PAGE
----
Professor Christopher Gaffney updates TSG on Brazil 2014.
About: Professor Gaffney is a visiting professor at the Universidade Federal Fluminese in the Department of Architecture and Urbanism. His research and teaching at the university are focused on the urban and social impacts of the 2014 World Cup and the 2016 Summer Olympics.
Gaffney, also, is the author of “Temples of the Earthbound Gods” an annal that explores the history, geography and culture of stadiums in Rio de Janeiro and Buenos Aires.
Finally, Professor Gaffney currently serves as the Vice President of the National Fans Association (ANT – Associação Nacional dos Torcedores, torcedores.org.br).
Professor Gaffney has written exclusively for TSG on the impending disaster of Brazil 2014 over the past two years.
You can find more of Gaffney’s writing on his own publication, Geostadia.
The past month has not been pleasant for Ricardo Teixeira.
The coming month will be even worse for João Havelange.
Citing reasons of health, Teixeira has resigned from his positions as the president of the CBF (Brazilian Football Confederation), president of the Brazil 2014 Local Organizing Committee, and FIFA Executive Board member.
Teixeria had been at the helm of the CBF since before the Berlin Wall fell and it was a position for which he was never qualified, either personally or professionally.
Well, personally, he was connected through marriage to Havelange who TSG readers will likely not remember as the president of the Brazilian sports federation CBD from 1956-1974 but will remember him as president of FIFA from 1974-1998.
The nonagenarian Havelange was admitted to the hospital last week and appears to be getting worse.
These two have been linked to the ISL/FIFA corruption and bribery scandal laid open recently by Andrew Jennings.
An anonymous plaintiff has petitioned the Swiss courts to hold the incriminating documents, ostensibly until the ink has dried on the obituaries.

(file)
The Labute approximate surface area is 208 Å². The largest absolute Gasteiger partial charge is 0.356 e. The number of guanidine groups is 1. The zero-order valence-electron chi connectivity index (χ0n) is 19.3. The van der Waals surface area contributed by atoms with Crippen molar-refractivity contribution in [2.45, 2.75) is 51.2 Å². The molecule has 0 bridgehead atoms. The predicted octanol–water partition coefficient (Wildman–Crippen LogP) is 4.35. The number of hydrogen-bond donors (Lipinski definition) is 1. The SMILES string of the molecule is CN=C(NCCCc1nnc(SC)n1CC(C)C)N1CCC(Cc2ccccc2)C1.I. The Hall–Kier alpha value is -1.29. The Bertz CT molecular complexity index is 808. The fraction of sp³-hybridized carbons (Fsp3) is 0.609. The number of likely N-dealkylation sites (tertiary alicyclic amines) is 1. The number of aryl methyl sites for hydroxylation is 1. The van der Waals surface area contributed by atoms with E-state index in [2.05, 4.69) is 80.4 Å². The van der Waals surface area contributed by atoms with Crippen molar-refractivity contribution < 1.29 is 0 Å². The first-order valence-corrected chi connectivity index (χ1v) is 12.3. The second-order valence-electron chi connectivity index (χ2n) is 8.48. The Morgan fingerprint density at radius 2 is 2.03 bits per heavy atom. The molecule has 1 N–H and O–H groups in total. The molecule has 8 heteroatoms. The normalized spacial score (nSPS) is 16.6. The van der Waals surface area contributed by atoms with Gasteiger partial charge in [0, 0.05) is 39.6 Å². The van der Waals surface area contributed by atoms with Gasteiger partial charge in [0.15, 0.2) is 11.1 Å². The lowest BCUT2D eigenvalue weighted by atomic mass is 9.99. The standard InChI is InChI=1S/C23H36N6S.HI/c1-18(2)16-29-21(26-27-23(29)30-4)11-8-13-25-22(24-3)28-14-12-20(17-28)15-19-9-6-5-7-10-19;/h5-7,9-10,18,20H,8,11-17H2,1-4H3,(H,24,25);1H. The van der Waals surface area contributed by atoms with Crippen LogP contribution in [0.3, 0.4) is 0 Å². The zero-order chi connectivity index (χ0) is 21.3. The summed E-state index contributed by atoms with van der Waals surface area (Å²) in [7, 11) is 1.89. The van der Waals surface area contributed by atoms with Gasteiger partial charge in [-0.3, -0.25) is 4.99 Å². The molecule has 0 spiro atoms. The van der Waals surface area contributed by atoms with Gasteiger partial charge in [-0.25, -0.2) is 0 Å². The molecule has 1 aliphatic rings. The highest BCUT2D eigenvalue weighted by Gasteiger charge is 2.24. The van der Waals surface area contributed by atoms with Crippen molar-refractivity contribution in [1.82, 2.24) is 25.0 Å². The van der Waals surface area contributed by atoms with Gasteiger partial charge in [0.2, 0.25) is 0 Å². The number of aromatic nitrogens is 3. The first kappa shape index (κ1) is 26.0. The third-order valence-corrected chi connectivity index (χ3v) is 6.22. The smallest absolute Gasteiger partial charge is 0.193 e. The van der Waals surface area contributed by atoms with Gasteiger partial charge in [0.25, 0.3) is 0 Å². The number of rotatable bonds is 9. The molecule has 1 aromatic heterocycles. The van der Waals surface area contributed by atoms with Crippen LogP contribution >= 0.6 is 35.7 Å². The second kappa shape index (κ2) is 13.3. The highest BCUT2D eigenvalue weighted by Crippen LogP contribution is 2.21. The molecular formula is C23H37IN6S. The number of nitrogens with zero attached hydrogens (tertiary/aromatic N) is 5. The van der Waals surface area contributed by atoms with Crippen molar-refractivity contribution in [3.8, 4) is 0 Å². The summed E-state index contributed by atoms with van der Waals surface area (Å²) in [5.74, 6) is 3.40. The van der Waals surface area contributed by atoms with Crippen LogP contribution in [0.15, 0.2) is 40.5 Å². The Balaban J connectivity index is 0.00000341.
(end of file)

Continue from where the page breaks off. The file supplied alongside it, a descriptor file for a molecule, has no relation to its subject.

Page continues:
Havelange and Teixeira leave a twisted, opaque legacy that will take years to sort through.
As head of FIFA, Havelange coddled dictators in Brazil, Argentina, Chile, Paraguay and Uruguay as well as in Africa and Asia. The one federation, one vote policy of FIFA (where the F.A. of São Tome e Principe has the same voting power as the USSF) allowed Havelange to exploit his significant wealth and influence to maintain power. It is important to note that Havelange’s family was extraordinary wealthy, their fortune coming from the international arms trade which ol’ João also reportedly dabbled in.
In true Latin American fashion, by distributing favors to the corrupt heads of corrupt football federations in poor nations, Havelange developed a clientelist constituency that allowed him to keep tight control over FIFA for decades.
Havelange’s “child” is Sepp Blatter, who has run FIFA since 1998.
Things appeared to be running smoothly between the two for some years as FIFA increased its profits while running global football like feudal lords, much as Havelange had instructed.
The corruption scandals pursued by Andrew Jennings and the BBC have forced a rift between Blatter and the Havelange-Teixeira clan.